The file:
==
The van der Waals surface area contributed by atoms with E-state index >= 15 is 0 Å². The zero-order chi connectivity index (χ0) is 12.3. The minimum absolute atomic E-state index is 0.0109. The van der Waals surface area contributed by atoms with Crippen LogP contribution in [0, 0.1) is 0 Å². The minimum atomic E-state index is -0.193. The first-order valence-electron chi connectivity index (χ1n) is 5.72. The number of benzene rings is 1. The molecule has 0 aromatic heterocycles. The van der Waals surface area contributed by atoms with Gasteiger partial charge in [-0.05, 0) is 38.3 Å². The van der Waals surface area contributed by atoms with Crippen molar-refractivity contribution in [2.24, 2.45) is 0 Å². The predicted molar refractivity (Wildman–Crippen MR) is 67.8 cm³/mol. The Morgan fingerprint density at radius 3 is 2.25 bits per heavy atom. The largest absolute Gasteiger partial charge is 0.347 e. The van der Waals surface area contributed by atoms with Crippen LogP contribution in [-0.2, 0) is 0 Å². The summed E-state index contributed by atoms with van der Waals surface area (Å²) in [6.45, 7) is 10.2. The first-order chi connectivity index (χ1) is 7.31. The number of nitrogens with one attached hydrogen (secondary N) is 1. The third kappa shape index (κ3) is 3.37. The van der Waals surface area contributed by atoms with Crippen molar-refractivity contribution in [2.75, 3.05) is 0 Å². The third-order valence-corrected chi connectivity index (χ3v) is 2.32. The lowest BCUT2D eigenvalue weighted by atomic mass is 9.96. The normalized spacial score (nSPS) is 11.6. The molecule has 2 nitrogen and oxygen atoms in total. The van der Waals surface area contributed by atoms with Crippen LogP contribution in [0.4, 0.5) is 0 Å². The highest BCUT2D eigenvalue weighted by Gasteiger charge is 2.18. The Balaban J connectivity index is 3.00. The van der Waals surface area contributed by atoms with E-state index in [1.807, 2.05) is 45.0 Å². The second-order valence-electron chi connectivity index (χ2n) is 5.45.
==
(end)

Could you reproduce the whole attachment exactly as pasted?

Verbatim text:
The van der Waals surface area contributed by atoms with E-state index >= 15 is 0 Å². The zero-order chi connectivity index (χ0) is 12.3. The minimum absolute atomic E-state index is 0.0109. The van der Waals surface area contributed by atoms with Crippen LogP contribution in [0, 0.1) is 0 Å². The minimum atomic E-state index is -0.193. The first-order valence-electron chi connectivity index (χ1n) is 5.72. The number of benzene rings is 1. The molecule has 0 aromatic heterocycles. The van der Waals surface area contributed by atoms with Gasteiger partial charge in [-0.05, 0) is 38.3 Å². The van der Waals surface area contributed by atoms with Crippen molar-refractivity contribution in [2.24, 2.45) is 0 Å². The predicted molar refractivity (Wildman–Crippen MR) is 67.8 cm³/mol. The Morgan fingerprint density at radius 3 is 2.25 bits per heavy atom. The largest absolute Gasteiger partial charge is 0.347 e. The van der Waals surface area contributed by atoms with Crippen LogP contribution in [-0.2, 0) is 0 Å². The summed E-state index contributed by atoms with van der Waals surface area (Å²) in [6.45, 7) is 10.2. The first-order chi connectivity index (χ1) is 7.31. The number of nitrogens with one attached hydrogen (secondary N) is 1. The third kappa shape index (κ3) is 3.37. The van der Waals surface area contributed by atoms with Crippen molar-refractivity contribution in [2.75, 3.05) is 0 Å². The third-order valence-corrected chi connectivity index (χ3v) is 2.32. The lowest BCUT2D eigenvalue weighted by atomic mass is 9.96. The normalized spacial score (nSPS) is 11.6. The molecule has 2 nitrogen and oxygen atoms in total. The van der Waals surface area contributed by atoms with Crippen LogP contribution in [0.4, 0.5) is 0 Å². The highest BCUT2D eigenvalue weighted by Gasteiger charge is 2.18. The Balaban J connectivity index is 3.00. The van der Waals surface area contributed by atoms with E-state index in [1.807, 2.05) is 45.0 Å². The second-order valence-electron chi connectivity index (χ2n) is 5.45.